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Man Arrested in Texas for AWS Bomb Plot!

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A man caught in an FBI sting allegedly said he wanted to destroy “70% of the internet” by going after the company’s data centres.

The Texas man has been charged with plotting a bombing of Amazon Web Services with a desire to allegedly “kill off the internet.”

Seth Aaron Pendley was arrested in Ft. Worth after allegedly attempting to get an explosive device from an undercover FBI employee in a ‘sting’. The Feds. were alerted to Pendley after a concerned citizen contacted them on Jan. 8 about posts from Pendley on MyMilitia.com, a forum dedicated to organising militia groups.

Little Experiment

According to an announcement from the US Department of Justice issued Fri., “a user who went by the screenname ‘Dionysus’ stated he was planning to ‘conduct a little experiment,’ that he suggested would ‘draw a lot of heat’ & could be ‘dangerous.’ When another user inquired what outcome Dionysus desired, he responded, ‘death.’”

The concerned citizen provided the FBI with that user’s email address, which law enforcement traced back to Pendley.

The news comes as conversations & headlines are ongoing about privacy, & the role of forums and social media in spreading disinformation & enabling crime or domestic terrorism.

COVID-19 Vaccines

For example, in Feb. researchers from the US Digital Citizens Alliance (DCA) & the US Coalition for a Safer Web (CSW) found many sellers, based both in the US & internationally, offering to illegally sell COVID-19 vaccines [PDF] on Facebook & Telegram.

States authorities, in late Jan., Pendley started sending messages to another confidential source using the Signal encrypted service. Allegedly, he told the source that he planned to use C-4 plastic explosives to attack AWS data centres in an attempt to “kill off about 70% of the internet.”

Pendley also boasted on Facebook about taking part in the US Capitol insurrection on Jan. 6.

Capitol Insurrection

“In private messages, he allegedly told friends that although he did not actually enter the Capitol building, he did reach the platform, where he swiped a piece of glass from a broken window & interacted with police,” according to the DoJ.

“He said he brought a sawed-off AR rifle to D.C. but left the weapon in his car during his movement to the Capitol.”

US Federal Agencies

On Mar. 31, the confidential source introduced Pendley to an undercover FBI employee posing as an explosives supplier.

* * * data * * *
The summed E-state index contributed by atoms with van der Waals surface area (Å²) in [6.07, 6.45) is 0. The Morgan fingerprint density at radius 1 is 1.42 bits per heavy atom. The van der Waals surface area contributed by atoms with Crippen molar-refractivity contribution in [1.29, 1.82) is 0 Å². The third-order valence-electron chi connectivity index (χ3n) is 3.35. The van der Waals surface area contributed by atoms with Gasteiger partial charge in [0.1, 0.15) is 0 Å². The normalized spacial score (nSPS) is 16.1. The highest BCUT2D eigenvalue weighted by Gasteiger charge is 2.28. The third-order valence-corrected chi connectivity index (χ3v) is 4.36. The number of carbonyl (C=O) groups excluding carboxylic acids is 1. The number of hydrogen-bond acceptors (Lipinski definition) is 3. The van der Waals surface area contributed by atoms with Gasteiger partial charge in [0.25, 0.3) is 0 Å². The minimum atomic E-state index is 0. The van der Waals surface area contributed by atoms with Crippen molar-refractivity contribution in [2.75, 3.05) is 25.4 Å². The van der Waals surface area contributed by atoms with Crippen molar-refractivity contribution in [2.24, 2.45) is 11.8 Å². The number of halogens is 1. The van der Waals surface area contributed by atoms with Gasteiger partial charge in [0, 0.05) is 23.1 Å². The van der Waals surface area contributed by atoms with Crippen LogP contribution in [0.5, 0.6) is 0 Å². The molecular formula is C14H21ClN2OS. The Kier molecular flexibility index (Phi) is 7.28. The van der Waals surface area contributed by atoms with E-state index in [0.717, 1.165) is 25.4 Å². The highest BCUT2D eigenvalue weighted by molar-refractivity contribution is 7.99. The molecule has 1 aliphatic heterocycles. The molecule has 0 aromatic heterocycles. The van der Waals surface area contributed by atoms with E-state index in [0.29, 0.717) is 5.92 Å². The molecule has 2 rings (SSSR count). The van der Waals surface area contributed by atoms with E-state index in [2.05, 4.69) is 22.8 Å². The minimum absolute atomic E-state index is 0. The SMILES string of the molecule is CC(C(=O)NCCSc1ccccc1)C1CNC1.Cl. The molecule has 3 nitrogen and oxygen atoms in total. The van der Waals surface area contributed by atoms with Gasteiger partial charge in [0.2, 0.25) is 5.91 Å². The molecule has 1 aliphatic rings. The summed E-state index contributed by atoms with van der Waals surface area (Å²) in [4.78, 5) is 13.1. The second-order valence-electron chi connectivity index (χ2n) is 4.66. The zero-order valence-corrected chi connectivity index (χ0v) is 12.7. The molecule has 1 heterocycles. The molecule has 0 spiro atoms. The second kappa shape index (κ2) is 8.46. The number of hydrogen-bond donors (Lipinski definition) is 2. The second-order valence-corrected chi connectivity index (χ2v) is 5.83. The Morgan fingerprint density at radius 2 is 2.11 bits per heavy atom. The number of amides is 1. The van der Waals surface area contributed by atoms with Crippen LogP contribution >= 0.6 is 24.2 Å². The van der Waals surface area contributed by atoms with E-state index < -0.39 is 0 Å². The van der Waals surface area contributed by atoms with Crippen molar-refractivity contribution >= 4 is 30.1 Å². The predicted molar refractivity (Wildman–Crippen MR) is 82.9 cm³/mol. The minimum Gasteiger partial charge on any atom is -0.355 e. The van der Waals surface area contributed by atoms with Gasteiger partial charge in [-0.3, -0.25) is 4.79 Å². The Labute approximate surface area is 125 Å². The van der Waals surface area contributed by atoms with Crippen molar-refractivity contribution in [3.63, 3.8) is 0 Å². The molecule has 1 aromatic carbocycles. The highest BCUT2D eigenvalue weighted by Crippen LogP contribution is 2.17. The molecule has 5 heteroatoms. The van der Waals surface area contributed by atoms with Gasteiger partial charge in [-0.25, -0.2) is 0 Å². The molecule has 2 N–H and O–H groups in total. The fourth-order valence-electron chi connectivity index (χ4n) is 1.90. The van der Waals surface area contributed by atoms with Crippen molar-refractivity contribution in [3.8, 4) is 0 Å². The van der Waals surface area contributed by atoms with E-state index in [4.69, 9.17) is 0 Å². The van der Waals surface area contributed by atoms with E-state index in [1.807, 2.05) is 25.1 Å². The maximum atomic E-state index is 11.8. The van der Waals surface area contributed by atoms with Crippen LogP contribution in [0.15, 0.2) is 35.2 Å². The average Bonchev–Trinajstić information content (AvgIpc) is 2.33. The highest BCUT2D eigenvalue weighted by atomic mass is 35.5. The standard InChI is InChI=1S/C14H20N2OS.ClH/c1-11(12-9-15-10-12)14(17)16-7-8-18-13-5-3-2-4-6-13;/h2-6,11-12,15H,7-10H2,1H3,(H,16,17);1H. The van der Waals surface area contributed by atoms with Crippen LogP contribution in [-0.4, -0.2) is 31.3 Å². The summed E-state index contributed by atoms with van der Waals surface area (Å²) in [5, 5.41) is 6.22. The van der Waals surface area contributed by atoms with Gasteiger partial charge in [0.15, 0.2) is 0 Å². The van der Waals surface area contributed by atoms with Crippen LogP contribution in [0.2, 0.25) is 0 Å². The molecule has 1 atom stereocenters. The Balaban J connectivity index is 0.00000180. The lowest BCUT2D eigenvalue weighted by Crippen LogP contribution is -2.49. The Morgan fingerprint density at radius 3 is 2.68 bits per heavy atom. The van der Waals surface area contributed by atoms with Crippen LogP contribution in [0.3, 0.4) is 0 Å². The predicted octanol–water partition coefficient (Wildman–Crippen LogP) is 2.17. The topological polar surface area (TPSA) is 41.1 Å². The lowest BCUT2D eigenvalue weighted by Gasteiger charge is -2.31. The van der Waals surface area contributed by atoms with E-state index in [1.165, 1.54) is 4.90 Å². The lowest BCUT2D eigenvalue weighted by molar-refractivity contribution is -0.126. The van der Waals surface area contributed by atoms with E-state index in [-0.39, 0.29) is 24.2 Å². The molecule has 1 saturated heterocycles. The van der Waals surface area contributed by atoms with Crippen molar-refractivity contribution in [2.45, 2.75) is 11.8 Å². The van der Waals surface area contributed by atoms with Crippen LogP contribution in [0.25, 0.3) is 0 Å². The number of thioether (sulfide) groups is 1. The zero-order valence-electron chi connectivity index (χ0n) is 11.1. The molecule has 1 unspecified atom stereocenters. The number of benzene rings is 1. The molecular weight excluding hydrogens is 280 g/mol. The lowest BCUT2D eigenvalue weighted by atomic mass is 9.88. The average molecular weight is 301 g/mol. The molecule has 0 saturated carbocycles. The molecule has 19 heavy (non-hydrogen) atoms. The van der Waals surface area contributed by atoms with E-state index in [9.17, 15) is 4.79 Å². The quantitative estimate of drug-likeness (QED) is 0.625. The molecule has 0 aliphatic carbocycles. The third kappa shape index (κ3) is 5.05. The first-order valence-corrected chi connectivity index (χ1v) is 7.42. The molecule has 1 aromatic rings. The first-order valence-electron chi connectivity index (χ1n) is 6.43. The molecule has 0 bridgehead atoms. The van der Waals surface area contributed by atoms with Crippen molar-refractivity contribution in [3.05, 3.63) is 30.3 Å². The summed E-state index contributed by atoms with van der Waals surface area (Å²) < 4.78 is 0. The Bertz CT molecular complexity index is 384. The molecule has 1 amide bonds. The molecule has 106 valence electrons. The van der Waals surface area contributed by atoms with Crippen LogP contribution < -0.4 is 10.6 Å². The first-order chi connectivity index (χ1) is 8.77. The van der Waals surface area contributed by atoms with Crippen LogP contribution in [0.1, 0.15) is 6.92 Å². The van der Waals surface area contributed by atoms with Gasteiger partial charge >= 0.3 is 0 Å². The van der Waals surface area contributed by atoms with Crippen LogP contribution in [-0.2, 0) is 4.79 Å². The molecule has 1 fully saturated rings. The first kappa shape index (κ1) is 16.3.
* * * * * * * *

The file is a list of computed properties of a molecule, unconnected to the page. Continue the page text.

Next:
The employee recorded conversations in which Pendley allegedly threatened that he planned to attack infrastructure that he believed provided services to the CIA, FBI & other US Federal agencies, to bring down “the oligarchy” controlling the US.

Pick Up Bombs

On April 8, Pendley met with the undercover agent again purportedly to pick up bombs (however, the agent delivered inert devices). After the agent showed Pendley how to supposedly arm & detonate the devices, Pendley loaded them into his car, at which point he was arrested.

“We are indebted to the concerned citizen who came forward to report the defendant’s alarming online rhetoric. In flagging his posts to the FBI, this individual may have saved the lives of a number of tech workers,” stated Acting US attorney Prerak Shah.

FBI Partners

“We are also incredibly proud of our FBI partners, who ensured that the defendant was apprehended with an inert explosive device before he could inflict real harm. The Justice Department is determined to apprehend domestic extremists who intend to commit violence, no matter what political sentiment drives them to do so.”

If convicted, Pendley faces up to 20 years in US Federal prison.

“We would like to thank the FBI for their work in this investigation,” AWS said in a media statement.

Potential Threats

“We take the safety and security of our staff & customer data incredibly seriously, & constantly review various vectors for any potential threats. We will continue to retain this vigilance about our employees & customers.”

Regarding the regulation of tech platforms, 40% of Americans in a recent survey from Nord VPN think governments should be allowed to break up big tech, & nearly two-thirds (63%) think the government should be allowed to fine tech companies for privacy infractions.

Around 66% of Americans want disinformation removed from the platforms they use.

Virtual Conference May 2021

 

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